Margot Pietri at Musée de la Céramique de Lezoux.

Margot Pietri: l’mfascia
October 31, 2020 – March 14, 2021
Presented by: Institut d’Art Contemporain, Villeurbanne
Musée de la Céramique, Lezoux

Margot Pietri, the feeling of remembering technique

Beyond a possible signature, the graffiti plays witness to an address. An indication of time or space to a reader. A inkling of information destined to become one with time. At the Museum of Ceramics of Lezoux, the signs and symbols left behind by Roman potters are echoed by the work of Margot Pietri and suggest a reflection on present and future archaeology and the traces left behind by societies. A cross, a line, a geometric figure have no meaning outside of a plane, outside of a common point of reference. In the Hobo code, they can warn the wanderer of possible dangers, but for other communities, their meanings will be radically different. The clues left by the artist only come to light when they are considered in a community, when the works are established in a network. Produced in series - but handmade - the terracotta objects kept in the galleries respond to the same forms but with imperfections and idiosyncracies. The wood and resin sculptures also take up generic forms, without the use of moulds, but with the stroke of each gesture. These details reveal production systems referring to standards but without the means or the desire to apply them.

As the architect Philippe Rahm recalls, it is the study of infrastructures that reveals the most knowledge about a civilization, its technological know-how, its political organization, its economic governance and even its philosophical principles. The aqueducts or the foundations of Roman buildings make us look at our own electrical and communication networks, the way in which our utility poles translate a grip on the territory. The parking and gas meters, telephone and postal boxes from which Margot Pietri draws inspiration are part of the landscape; they reveal a place buried far beneath the interfaces we are used to. Increasingly technical, the modern world as analyzed by Radovan Richta no longer considers man as the primary factor of production - instead, scientific invention and technical innovation. We are surrounded by machines that we do not understand individually but which bend and interact to maintain the conditions of modern life and its means of communication. The artist, through fiction, imagines what these technical objects could teach us, which design is trying to render ever more discreet.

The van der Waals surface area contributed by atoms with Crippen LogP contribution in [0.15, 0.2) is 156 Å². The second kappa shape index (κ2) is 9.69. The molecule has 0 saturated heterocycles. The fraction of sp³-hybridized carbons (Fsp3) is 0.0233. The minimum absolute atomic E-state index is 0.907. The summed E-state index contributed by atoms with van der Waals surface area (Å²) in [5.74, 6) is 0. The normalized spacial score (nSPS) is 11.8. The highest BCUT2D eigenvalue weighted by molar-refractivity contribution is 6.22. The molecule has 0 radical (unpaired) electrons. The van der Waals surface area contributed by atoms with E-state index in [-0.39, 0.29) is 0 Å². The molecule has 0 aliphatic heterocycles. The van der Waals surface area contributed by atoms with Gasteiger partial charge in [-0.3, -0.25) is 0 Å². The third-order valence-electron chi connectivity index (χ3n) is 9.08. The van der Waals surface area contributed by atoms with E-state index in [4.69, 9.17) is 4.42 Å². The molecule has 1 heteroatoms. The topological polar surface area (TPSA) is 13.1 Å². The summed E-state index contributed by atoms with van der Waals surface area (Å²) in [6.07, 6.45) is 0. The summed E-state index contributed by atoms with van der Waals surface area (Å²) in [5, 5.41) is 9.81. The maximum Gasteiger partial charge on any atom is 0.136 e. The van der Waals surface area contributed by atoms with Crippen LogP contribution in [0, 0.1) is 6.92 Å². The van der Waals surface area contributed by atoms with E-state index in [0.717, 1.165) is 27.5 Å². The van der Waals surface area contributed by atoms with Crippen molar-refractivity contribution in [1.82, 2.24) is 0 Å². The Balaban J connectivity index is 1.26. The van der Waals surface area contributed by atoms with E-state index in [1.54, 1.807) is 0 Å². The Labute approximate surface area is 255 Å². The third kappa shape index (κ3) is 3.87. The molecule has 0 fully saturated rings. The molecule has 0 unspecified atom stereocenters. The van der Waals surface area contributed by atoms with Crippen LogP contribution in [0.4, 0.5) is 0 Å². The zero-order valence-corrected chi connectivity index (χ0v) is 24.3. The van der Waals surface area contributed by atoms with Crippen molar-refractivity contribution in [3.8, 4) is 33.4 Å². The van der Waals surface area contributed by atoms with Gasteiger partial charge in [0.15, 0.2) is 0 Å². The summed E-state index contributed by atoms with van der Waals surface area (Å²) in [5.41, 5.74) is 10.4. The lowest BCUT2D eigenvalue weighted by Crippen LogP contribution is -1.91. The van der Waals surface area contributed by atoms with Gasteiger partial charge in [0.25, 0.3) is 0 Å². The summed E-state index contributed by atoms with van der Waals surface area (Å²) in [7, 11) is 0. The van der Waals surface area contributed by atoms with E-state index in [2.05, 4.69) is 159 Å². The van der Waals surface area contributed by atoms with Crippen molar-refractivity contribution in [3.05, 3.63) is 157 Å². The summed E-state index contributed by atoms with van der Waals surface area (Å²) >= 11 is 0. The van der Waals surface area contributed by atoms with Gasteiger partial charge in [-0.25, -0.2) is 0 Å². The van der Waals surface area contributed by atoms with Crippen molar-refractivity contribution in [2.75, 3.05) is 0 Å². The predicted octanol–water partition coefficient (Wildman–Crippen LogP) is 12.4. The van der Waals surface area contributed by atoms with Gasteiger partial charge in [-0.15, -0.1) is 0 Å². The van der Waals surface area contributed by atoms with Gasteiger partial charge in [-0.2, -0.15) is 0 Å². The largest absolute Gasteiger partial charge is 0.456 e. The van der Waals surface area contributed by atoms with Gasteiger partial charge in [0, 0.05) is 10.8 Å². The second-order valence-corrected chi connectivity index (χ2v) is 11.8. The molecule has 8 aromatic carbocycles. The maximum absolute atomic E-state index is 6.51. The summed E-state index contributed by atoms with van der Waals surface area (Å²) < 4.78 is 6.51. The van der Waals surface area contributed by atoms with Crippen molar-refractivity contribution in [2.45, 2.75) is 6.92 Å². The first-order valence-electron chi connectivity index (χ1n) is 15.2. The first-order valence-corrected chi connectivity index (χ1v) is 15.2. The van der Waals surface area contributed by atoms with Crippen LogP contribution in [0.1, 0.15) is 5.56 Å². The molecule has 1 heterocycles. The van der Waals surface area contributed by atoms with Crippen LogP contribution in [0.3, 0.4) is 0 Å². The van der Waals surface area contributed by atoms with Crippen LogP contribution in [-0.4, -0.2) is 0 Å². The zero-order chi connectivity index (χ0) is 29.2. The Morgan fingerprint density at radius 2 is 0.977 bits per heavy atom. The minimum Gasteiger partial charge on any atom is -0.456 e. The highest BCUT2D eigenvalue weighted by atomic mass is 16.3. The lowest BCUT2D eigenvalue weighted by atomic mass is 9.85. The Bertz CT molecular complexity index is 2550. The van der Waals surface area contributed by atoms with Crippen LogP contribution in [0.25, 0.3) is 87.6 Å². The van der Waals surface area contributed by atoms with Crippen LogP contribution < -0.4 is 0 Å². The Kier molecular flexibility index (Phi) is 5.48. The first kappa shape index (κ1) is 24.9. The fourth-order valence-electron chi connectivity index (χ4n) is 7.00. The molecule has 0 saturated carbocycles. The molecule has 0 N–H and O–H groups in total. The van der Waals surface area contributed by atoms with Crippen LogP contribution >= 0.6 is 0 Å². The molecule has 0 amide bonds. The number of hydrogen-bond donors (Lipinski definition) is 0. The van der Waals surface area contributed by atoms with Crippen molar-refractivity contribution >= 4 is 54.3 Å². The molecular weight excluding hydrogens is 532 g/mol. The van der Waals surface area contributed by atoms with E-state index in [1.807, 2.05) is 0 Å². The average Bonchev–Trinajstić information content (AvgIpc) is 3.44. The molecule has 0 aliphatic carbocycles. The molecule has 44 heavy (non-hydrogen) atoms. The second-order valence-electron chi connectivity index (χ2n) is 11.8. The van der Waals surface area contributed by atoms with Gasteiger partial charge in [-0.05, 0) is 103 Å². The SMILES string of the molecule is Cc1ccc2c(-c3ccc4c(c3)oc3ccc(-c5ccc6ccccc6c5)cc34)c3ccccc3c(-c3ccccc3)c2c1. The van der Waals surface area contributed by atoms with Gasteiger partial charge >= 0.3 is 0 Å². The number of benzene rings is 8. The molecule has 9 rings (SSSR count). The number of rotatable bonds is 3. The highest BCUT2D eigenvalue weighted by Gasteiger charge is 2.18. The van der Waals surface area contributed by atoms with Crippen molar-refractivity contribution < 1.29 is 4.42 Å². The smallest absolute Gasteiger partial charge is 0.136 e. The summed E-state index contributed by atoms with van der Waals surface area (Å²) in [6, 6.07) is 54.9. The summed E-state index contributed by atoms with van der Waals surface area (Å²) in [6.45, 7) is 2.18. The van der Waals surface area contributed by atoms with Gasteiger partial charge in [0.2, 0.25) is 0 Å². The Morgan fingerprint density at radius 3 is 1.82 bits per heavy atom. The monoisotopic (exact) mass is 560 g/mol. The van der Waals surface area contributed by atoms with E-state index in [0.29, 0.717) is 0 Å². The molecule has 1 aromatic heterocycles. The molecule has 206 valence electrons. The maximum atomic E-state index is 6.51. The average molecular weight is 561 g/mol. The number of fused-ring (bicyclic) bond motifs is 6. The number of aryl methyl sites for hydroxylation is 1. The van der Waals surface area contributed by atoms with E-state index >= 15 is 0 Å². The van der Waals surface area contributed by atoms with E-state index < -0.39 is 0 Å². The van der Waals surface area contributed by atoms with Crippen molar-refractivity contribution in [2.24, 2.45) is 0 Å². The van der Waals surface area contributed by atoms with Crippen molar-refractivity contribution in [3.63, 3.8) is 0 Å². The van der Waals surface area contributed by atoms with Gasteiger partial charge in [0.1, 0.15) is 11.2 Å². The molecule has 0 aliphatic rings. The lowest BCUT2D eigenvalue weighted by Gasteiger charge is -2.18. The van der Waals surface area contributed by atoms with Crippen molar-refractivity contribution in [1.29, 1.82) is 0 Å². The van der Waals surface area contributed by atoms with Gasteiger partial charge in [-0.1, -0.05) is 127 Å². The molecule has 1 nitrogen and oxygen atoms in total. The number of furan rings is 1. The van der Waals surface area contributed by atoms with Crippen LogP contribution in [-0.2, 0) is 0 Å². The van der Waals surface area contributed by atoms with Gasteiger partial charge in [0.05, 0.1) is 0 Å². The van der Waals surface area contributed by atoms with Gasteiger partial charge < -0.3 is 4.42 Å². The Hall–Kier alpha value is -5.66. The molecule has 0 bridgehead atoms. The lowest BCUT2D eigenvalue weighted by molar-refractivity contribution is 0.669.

Margot Pietri's floor sculptures lay on a balance of materials - even the assembly of wall pieces creates a feeling of tension. Metallic rulers whose cursors move like hands invite us to find a sense of scale, to become emotionally involved with these markers whose titles establish a form of dialogue: 0 notifications, all is well, forgot to update, inadequate,.... Beyond evoking symbolic functions, the artist insists on variants, the degrees between the moon and the sun, on and off, sadness and joy. Her work is based as much on the moods conveyed by her totem-sculptures as by their colors - from the blue of water to the flashing yellow of a warning sign - as by their aged or wet qualities or their shapes. The neologism created of mfascia, a contraction of empathy, face and fascia, membranes that act as glue at the scale of our bodies, evokes a complex relationship between man and technique without denying the emotion that is associated. The sculptures, which call for an interaction with bodies, curves, ergonomic angles, seem possible to grasp. Transitional objects, these structures vested with beliefs and emotions define new writings, new limits, able to translate the contemporary.

Henri Guette



Photo: Blaise Adilon / all images copyright and courtesy of the artist